BlueInMotion t1_j0m9xai wrote

Your right, on the technical level. Europe with its never ending wars (only be intermitted by short truces) was well ahead of the U.S. in that regard. But on the tactical level Prussia, until it started its war series, wasn't known for ability to put up a fight (Yes, Frederic the so called Great, but during the Napoleonic wars its performance was rather lackluster).

So the German High Command had its time to learn how to mobilize, equip, march, motivate, supply and prepare an army for battle. And they had an established High Command. And they had an established military culture. The U.S. didn't have a large scale war in its history until then and I don't count the Mexican - American war large scale war.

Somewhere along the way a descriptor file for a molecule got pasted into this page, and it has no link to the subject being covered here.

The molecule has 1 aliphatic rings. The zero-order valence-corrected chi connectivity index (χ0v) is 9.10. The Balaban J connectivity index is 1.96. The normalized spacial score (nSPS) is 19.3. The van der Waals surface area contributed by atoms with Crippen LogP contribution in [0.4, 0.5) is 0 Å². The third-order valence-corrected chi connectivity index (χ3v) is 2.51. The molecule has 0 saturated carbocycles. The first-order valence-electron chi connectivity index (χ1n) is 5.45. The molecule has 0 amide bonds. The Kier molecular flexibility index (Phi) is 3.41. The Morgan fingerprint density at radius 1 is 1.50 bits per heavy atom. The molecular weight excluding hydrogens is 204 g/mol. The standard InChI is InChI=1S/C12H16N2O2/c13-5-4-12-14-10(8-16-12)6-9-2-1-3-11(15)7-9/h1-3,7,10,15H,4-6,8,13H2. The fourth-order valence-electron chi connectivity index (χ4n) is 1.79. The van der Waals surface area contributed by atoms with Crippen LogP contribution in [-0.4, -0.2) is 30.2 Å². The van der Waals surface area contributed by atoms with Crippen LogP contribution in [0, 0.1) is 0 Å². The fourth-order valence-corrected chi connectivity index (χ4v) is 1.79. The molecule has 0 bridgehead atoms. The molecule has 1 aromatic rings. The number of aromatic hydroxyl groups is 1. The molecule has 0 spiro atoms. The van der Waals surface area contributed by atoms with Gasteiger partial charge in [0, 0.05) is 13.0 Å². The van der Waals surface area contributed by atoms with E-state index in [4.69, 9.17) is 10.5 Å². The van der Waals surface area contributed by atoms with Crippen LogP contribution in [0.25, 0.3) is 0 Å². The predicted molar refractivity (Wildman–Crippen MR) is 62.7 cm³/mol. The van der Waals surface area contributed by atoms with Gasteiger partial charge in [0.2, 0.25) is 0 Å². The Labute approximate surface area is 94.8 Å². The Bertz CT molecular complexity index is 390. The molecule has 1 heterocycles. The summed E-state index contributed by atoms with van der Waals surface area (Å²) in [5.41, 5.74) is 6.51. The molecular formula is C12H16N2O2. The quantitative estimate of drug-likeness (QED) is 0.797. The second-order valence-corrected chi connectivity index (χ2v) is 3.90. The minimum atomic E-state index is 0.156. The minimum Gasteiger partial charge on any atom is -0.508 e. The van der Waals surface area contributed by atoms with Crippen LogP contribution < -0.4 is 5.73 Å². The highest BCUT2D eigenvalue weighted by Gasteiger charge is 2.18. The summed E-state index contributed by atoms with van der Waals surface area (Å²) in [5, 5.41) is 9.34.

BlueInMotion t1_irdy5px wrote

The Romans retaliated with excursions well into the third century CE. There is a battlefield in lower Saxony that is dated to 235 CE, the Harzhorn battle. There is a museum there now with a very detailed description of this site, which seems to have been a major battle, not just a skirmish, between Romans and Germanic tribes. But the Roman empire at this point did not to have the resources to occupy and romanize Germania east of the Rhine.